The Rollags of Rock County

The Rollags of Rock County

July 2nd, 2019

Lyle and Sharil Rollag live about as close to the South Dakota border as one can without being a South Dakotan. Their Rock County farmstead is located in the far southwest corner of Minnesota just one-half mile east of the Minnesota-South Dakota line. This is where they raised three children and from where Sharil commutes to Sioux Falls for her work as a research scientist at Poet.

Roughly a third of his acreage of field corn and soybeans and “a little alfalfa” is in Dakota territory. With a partner, he also has a cow-calf operation. Lyle says farming is all he ever wanted to do. “I started with my dad just out school,” then adds, “Since we were just at my 40th high school reunion, I guess that makes this my 40th crop.”

Lyle Rollag and a cousin are the two remaining farmers in a lineage of Rollags who settled in Rock County in 1873. Now in his 50s, Lyle suspects they will be the last of the line. But he is okay with that.

“The kids got their brains from their mother,” Lyle quips in his friendly self-deprecating Midwestern way. That could be true. But don’t let Lyle’s humor belie his own intelligence. He’s a sharp guy.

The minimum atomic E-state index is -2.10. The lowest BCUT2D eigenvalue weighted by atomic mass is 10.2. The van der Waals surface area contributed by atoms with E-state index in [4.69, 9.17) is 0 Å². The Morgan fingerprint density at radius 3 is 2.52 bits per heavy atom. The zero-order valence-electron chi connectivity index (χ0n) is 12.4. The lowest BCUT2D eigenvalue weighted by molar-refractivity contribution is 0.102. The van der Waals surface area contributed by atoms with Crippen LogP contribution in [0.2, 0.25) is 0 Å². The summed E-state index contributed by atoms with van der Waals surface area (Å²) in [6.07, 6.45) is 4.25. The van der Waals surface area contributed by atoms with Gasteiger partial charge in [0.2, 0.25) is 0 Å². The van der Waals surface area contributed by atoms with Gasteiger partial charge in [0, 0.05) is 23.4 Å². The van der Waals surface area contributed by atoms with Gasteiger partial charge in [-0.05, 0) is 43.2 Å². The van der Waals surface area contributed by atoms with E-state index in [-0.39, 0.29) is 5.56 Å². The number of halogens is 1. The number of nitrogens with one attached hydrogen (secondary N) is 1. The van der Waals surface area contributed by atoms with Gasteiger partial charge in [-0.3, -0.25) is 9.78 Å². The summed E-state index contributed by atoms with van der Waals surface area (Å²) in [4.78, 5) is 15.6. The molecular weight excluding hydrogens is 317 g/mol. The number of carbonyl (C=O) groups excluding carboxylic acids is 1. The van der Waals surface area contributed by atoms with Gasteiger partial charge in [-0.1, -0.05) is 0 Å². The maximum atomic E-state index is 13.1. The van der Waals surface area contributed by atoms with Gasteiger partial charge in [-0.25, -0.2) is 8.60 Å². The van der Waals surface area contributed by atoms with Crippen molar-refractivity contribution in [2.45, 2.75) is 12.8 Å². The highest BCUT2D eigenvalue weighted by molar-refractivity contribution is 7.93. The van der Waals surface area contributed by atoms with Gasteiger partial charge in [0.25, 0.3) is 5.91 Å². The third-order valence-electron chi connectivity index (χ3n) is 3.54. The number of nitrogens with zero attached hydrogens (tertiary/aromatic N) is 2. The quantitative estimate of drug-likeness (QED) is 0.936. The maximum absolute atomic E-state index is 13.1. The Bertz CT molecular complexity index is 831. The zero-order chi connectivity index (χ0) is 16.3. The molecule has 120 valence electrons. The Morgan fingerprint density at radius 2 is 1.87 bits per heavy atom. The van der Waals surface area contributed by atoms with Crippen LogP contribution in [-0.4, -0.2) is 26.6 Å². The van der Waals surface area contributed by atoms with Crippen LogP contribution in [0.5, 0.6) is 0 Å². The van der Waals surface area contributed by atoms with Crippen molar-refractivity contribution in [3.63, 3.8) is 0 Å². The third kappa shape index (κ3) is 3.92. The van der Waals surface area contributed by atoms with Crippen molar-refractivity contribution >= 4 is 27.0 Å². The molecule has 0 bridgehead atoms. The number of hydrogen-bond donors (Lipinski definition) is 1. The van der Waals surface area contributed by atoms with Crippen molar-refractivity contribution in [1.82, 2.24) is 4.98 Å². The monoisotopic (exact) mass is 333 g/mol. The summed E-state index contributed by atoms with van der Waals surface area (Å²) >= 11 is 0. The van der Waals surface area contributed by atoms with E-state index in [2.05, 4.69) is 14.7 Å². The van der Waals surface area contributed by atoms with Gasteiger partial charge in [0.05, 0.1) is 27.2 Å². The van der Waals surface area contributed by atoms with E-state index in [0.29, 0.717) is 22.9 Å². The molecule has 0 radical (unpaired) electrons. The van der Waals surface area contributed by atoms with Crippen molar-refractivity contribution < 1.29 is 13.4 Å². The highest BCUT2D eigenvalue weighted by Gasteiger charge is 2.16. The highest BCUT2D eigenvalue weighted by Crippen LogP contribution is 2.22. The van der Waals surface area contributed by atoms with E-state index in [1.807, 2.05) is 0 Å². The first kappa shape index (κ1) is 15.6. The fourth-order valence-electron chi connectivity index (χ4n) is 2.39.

His tone changes when discussing children. Sharil and Lyle are proud parents for good reason. Their eldest son is an airline pilot. The middle daughter is a doctor of physical therapy. And then there’s the youngest. “Sure, there was a time when I hoped our youngest might come home to farm, but that changed the day he gave us a tour of his laboratory at Iowa State.”

The youngest Rollag, a graduate of the University of Minnesota-Duluth, is currently pursuing a PhD in chemical engineering at Iowa State. He holds process-related patents and looks forward to an eventual career in biorenewables. His dad says, “After seeing him at work, I knew he wouldn’t‒and shouldn’t‒come back to farm. His talents are elsewhere. I think the world will know his name one day.”

The Rollags are avid biofuel supporters, who were early investors in local ethanol and biodiesel production. Today, most of Rollag corn crop is trucked to the nearby Gevo plant in Luverne, where it is converted to ethanol, livestock feed and isobutanol. The soybeans are destined for production of crude and refined soybean oils or biodiesel at Minnesota Soybean Processors in Brewster. Their farming trucks and equipment run on a 50% biodiesel blend (B50) and the tanks of their flex-fuel vehicles are refilled with E85 or E15.

When asked about it, Lyle says, “Initially, we invested in farmer-owned ethanol plants because it eliminated the middle men‒allowing us more local control of our crops and keeping more dollars in our pocket. But I’ve come to understand it’s about more than that. Today, I know it’s the right thing to do for rural development and our nation…and we can help reduce the environmental and geopolitical problems tied to petroleum.”